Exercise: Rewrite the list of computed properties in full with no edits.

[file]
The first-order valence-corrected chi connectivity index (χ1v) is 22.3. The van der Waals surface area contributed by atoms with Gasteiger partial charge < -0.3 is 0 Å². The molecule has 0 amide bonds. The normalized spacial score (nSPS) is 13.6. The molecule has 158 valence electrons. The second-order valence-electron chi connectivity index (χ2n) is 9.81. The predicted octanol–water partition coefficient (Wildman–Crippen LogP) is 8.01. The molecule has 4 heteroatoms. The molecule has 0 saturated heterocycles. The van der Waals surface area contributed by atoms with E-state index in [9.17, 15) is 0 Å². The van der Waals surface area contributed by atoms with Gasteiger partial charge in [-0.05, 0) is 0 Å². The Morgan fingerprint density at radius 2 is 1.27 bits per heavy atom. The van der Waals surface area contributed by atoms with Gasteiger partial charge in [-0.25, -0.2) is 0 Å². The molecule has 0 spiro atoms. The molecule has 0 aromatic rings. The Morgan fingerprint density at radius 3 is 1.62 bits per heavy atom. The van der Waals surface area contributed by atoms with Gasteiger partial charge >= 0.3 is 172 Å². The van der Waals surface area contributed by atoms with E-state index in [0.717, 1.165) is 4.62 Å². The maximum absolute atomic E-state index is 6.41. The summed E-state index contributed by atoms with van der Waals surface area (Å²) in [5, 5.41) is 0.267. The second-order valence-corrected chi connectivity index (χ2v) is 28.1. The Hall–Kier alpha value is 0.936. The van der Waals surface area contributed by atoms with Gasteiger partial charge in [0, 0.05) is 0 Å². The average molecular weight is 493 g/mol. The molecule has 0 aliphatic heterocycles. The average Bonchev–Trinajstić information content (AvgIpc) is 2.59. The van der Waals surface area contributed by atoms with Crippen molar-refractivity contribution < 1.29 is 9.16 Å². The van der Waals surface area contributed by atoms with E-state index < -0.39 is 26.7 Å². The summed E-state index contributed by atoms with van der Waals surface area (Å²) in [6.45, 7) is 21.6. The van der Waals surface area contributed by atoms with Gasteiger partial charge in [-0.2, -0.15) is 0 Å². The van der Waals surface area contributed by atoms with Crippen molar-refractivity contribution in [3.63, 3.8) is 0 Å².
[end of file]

The first-order valence-corrected chi connectivity index (χ1v) is 22.3. The van der Waals surface area contributed by atoms with Gasteiger partial charge < -0.3 is 0 Å². The molecule has 0 amide bonds. The normalized spacial score (nSPS) is 13.6. The molecule has 158 valence electrons. The second-order valence-electron chi connectivity index (χ2n) is 9.81. The predicted octanol–water partition coefficient (Wildman–Crippen LogP) is 8.01. The molecule has 4 heteroatoms. The molecule has 0 saturated heterocycles. The van der Waals surface area contributed by atoms with E-state index in [9.17, 15) is 0 Å². The van der Waals surface area contributed by atoms with Gasteiger partial charge in [-0.05, 0) is 0 Å². The Morgan fingerprint density at radius 2 is 1.27 bits per heavy atom. The van der Waals surface area contributed by atoms with Gasteiger partial charge in [-0.25, -0.2) is 0 Å². The molecule has 0 spiro atoms. The molecule has 0 aromatic rings. The Morgan fingerprint density at radius 3 is 1.62 bits per heavy atom. The van der Waals surface area contributed by atoms with Gasteiger partial charge >= 0.3 is 172 Å². The van der Waals surface area contributed by atoms with E-state index in [0.717, 1.165) is 4.62 Å². The maximum absolute atomic E-state index is 6.41. The summed E-state index contributed by atoms with van der Waals surface area (Å²) in [5, 5.41) is 0.267. The second-order valence-corrected chi connectivity index (χ2v) is 28.1. The Hall–Kier alpha value is 0.936. The van der Waals surface area contributed by atoms with Gasteiger partial charge in [0, 0.05) is 0 Å². The average molecular weight is 493 g/mol. The molecule has 0 aliphatic heterocycles. The average Bonchev–Trinajstić information content (AvgIpc) is 2.59. The van der Waals surface area contributed by atoms with Crippen molar-refractivity contribution < 1.29 is 9.16 Å². The van der Waals surface area contributed by atoms with E-state index < -0.39 is 26.7 Å². The summed E-state index contributed by atoms with van der Waals surface area (Å²) in [6.45, 7) is 21.6. The van der Waals surface area contributed by atoms with Gasteiger partial charge in [-0.2, -0.15) is 0 Å². The van der Waals surface area contributed by atoms with Crippen molar-refractivity contribution in [3.63, 3.8) is 0 Å².